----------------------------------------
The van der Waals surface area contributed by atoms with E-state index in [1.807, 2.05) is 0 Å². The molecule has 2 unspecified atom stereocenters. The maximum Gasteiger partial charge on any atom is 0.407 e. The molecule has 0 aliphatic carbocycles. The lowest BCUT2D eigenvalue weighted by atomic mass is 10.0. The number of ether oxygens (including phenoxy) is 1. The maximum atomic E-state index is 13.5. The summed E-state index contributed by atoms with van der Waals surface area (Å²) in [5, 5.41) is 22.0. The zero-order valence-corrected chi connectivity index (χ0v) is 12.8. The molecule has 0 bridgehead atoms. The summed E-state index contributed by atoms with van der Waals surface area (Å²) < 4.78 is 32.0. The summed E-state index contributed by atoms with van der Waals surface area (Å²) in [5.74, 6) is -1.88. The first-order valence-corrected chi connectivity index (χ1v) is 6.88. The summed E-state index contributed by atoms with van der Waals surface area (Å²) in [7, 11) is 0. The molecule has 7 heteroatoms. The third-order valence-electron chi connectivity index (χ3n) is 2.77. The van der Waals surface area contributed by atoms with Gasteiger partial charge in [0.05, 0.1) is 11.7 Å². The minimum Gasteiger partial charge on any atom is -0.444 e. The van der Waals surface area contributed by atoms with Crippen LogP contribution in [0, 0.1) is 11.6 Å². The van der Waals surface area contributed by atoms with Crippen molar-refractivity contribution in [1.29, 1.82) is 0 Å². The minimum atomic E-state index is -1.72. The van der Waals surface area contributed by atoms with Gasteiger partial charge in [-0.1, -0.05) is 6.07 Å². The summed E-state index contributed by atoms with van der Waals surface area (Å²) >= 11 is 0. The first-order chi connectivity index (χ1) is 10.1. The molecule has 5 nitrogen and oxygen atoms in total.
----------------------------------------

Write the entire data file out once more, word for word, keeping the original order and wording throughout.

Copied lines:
The van der Waals surface area contributed by atoms with E-state index in [1.807, 2.05) is 0 Å². The molecule has 2 unspecified atom stereocenters. The maximum Gasteiger partial charge on any atom is 0.407 e. The molecule has 0 aliphatic carbocycles. The lowest BCUT2D eigenvalue weighted by atomic mass is 10.0. The number of ether oxygens (including phenoxy) is 1. The maximum atomic E-state index is 13.5. The summed E-state index contributed by atoms with van der Waals surface area (Å²) in [5, 5.41) is 22.0. The zero-order valence-corrected chi connectivity index (χ0v) is 12.8. The molecule has 0 bridgehead atoms. The summed E-state index contributed by atoms with van der Waals surface area (Å²) < 4.78 is 32.0. The summed E-state index contributed by atoms with van der Waals surface area (Å²) in [5.74, 6) is -1.88. The first-order valence-corrected chi connectivity index (χ1v) is 6.88. The summed E-state index contributed by atoms with van der Waals surface area (Å²) in [7, 11) is 0. The molecule has 7 heteroatoms. The third-order valence-electron chi connectivity index (χ3n) is 2.77. The van der Waals surface area contributed by atoms with Gasteiger partial charge in [0.05, 0.1) is 11.7 Å². The minimum Gasteiger partial charge on any atom is -0.444 e. The van der Waals surface area contributed by atoms with Crippen LogP contribution in [0, 0.1) is 11.6 Å². The van der Waals surface area contributed by atoms with Crippen molar-refractivity contribution in [1.29, 1.82) is 0 Å². The minimum atomic E-state index is -1.72. The van der Waals surface area contributed by atoms with Gasteiger partial charge in [-0.1, -0.05) is 6.07 Å². The summed E-state index contributed by atoms with van der Waals surface area (Å²) >= 11 is 0. The first-order chi connectivity index (χ1) is 10.1. The molecule has 5 nitrogen and oxygen atoms in total.